This is rape culture.

[Content Note: Rape; rape apologia.]

In 1992, Mike Tyson was convicted of raping Desiree Washington. He faced as many as 60 years in prison, was sentenced to 10, and served 3. Tyson still claims that he did not rape Washington: While he was in prison, he wrote a letter to sportscaster Jim Gray, saying in part (as recalled by Gray), "Mr. Gray, I will never admit to raping this woman, even if it lessens my time, because I just didn't do it, and I'm not going to say I did. However, there have been five to seven other things throughout the course of my life that I have done which are far worse than that of which I've been accused, so I feel I'm in the right place."

Tyson may say he did not rape Washington, but Washington, Tyson's limo driver, and a medical examiner testified otherwise. And a jury convicted him. And a judge sentenced him.

Along the way, he has been accused of (and confessed to) domestic abuse, settled a lawsuit with two women who alleged he physically assaulted them after they rejected his sexual advances, was sued by an exotic dancer who alleged Tyson punched her while she was working, and has been again accused of sexual assault. These are only the reports of sexual violence. He has also bitten a boxing competitor, knocked down a boxing ref, thrown glass ornaments at a journalist, assaulted people during various confrontations.

Tyson is a violent, dangerous man. That is the undisputed truth.

Tyson's Undisputed Truth, the title of his memoir to be published in November, tells a slightly different tale, it seems:
Description: A bare-knuckled, tell-all memoir from Mike Tyson, the onetime heavyweight champion of the world—and a legend both in and out of the ring.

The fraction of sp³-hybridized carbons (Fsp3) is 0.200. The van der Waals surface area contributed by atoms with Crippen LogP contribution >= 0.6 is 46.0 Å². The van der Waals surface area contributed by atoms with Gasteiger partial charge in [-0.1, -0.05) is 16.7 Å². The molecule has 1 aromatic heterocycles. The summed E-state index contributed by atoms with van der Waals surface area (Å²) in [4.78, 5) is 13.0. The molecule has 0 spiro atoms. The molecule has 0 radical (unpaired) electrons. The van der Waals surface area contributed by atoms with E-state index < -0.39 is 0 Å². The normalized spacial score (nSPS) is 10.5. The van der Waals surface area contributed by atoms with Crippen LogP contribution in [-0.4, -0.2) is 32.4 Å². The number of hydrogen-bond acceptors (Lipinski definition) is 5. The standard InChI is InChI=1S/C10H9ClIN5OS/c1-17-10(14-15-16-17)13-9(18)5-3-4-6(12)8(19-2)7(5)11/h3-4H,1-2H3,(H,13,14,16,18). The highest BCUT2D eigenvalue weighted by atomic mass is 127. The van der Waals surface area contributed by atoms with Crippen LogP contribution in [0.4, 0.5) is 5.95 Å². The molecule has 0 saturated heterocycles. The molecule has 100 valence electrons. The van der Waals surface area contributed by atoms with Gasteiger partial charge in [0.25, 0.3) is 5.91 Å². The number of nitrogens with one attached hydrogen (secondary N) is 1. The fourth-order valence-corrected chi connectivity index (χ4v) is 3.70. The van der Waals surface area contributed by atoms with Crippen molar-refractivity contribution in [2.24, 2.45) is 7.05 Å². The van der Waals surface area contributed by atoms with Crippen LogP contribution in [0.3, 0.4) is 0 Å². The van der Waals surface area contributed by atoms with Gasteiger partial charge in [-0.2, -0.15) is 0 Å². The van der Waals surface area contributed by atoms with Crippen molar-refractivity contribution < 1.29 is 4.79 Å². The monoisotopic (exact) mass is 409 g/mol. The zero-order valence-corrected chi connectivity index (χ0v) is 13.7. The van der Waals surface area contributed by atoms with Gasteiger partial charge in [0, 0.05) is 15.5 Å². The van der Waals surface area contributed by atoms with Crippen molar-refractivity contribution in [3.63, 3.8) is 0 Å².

Philosopher, Broadway headliner, fighter, felon—Mike Tyson has defied stereotypes, expectations, and a lot of conventional wisdom during his three decades in the public eye. Bullied as a boy in the toughest, poorest neighborhood in Brooklyn, Tyson grew up to become one of the most thrilling and ferocious boxers of all time—and the youngest heavyweight champion ever. But his brilliance in the ring was often compromised by reckless behavior. Years of hard partying, violent fights, and criminal proceedings took their toll: by 2003, Tyson had hit rock bottom, a convicted felon, completely broke, the punch line to a thousand bad late-night jokes. Yet he fought his way back; the man who once admitted being addicted “to everything regained his success, his dignity, and the love of his family. With a triumphant one-man stage show, his unforgettable performances in the Hangover films, and his newfound happiness and stability as a father and husband, Tyson's story is an inspiring American original.

Brutally honest, raw, and often hilarious, Tyson chronicles his tumultuous highs and lows in the same sincere, straightforward manner we have come to expect from this legendary athlete. A singular journey from Brooklyn's ghettos to worldwide fame to notoriety, and, finally, to a tranquil wisdom, Undisputed Truth is not only a great sports memoir but an autobiography for the ages.
"Criminal proceedings." Well, that's certainly a neat euphemism for having been tried, convicted, and sentenced for rape.

"Tyson's story," and it is indeed quite a story, is hardly an "American original." The powerful man who spends his life harming women, only to be publicly rehabilitated again and again, is about as routine as American stories come.

This is rape culture: A space in which a survivor of rape will never be remembered as anything else, and in which a violent rapist will be remembered as a happy, stable, tranquil, wisdom-dispensing legend.

[H/T to Jess.]

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